Charity Evaluation Debate

Holden is outraged. He believes strongly that metrics are critical. In response to Phil Cubeta telling him “Only a madman would dream of measuring the good, all good, on a single universal scale.” Holden responds:

Will you admit that there are good things about modernity? … Forget about a metric to measure "GRAND TOTAL GOOD ACCOMPLISHED" – how about one that measures "Number of indebted people who were able to become self-sustaining thanks to a loan?", and another that measures "Number of diarrhea-ridden children whose lives were saved by medication? … Measuring good is incredibly hard, but more viable if you keep in mind why the numbers are there and what their limitations are. It can be human, and more importantly it allows a form and scope of teamwork that would be impossible without it.

Albert Ruesga responds to Holden:

I think some metrics accomplish what you say for some projects. When a youth development program starts costing $25,000 per young person per year, might it not be better to sock that money away into college accounts for the participants? I don’t know. So many axes of value to compare — quality of instruction, intensity of intervention, paucity of other opportunities: how do we assign weights to these? We can never compare two youth development programs the way we compare two cans of soda: they differ in too many respects.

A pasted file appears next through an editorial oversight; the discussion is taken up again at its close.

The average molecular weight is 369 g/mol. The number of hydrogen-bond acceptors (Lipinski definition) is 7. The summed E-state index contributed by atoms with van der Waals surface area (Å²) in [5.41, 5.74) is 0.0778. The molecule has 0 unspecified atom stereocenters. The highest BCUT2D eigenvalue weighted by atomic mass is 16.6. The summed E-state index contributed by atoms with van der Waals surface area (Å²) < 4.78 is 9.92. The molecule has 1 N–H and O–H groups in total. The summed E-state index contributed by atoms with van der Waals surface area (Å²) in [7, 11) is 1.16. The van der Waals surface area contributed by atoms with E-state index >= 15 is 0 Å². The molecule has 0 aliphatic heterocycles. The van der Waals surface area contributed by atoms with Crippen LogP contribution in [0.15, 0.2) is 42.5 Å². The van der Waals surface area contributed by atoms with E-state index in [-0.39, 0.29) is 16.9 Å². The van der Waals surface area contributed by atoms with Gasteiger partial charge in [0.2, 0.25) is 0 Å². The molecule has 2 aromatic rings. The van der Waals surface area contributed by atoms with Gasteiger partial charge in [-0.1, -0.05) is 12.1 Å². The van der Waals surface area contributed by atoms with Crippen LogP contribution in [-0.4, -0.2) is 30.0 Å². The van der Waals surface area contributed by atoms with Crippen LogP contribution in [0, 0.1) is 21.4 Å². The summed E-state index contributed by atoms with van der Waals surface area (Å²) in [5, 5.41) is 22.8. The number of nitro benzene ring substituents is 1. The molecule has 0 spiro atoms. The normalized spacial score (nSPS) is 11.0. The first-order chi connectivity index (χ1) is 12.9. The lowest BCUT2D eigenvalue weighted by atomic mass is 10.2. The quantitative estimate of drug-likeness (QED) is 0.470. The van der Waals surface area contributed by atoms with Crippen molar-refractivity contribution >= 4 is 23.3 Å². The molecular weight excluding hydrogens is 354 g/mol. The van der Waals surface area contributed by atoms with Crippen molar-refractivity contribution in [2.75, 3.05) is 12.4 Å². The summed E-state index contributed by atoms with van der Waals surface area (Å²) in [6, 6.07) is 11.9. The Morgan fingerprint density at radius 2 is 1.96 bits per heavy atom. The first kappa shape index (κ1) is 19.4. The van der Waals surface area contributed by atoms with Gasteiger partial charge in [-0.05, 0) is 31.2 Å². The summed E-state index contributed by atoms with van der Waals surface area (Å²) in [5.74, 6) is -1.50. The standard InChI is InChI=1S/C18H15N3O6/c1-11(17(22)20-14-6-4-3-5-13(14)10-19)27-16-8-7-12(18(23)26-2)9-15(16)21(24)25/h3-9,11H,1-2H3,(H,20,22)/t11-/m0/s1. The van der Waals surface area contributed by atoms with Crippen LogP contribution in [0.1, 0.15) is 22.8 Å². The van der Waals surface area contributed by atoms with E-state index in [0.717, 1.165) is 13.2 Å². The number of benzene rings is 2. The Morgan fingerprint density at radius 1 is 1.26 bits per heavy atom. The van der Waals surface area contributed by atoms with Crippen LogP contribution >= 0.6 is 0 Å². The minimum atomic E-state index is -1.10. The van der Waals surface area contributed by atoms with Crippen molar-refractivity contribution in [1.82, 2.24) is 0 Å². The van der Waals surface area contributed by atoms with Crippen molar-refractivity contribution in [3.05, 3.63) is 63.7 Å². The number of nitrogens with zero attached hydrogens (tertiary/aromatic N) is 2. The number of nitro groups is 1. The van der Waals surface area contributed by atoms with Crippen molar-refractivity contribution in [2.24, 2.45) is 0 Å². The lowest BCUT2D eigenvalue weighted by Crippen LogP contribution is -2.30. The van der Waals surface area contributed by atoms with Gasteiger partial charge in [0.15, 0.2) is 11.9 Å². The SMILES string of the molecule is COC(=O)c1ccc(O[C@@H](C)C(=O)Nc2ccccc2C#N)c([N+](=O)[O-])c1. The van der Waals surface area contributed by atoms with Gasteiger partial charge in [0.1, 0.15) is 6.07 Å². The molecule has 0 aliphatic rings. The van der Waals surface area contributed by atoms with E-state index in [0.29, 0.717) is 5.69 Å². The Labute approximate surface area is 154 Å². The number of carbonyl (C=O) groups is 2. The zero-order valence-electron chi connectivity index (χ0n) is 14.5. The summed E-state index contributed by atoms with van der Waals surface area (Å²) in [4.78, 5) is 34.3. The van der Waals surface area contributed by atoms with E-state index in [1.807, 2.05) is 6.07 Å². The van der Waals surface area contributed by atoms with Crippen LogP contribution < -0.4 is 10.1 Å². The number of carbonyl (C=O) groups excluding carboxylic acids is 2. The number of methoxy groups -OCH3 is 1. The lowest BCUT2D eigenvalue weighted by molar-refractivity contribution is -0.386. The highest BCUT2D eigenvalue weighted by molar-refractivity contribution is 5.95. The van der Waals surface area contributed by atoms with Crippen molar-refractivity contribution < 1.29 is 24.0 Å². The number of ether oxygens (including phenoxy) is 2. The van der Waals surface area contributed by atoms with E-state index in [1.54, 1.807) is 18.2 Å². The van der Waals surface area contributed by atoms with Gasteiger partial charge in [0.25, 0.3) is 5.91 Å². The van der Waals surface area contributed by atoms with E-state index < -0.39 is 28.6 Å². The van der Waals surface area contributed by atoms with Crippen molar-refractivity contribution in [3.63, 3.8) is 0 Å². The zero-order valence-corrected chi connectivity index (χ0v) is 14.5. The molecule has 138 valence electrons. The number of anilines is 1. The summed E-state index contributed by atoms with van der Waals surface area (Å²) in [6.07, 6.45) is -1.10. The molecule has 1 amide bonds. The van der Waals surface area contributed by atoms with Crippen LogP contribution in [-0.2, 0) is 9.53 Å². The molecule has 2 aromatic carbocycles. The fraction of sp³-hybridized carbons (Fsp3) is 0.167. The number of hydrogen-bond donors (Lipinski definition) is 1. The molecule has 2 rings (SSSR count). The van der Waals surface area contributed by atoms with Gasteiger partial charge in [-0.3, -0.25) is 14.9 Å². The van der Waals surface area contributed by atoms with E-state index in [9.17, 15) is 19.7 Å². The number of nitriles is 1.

And Holden disagrees with my movie critic analogy:

The fundamental difference between charities and consumer products such as movies and restaurants is that the mere fact of being a charity’s customer doesn’t mean you know ANYTHING about it. If we want to separate the good charities from the bad, I simply see no way around doing difficult, costly, painful, formal evaluations.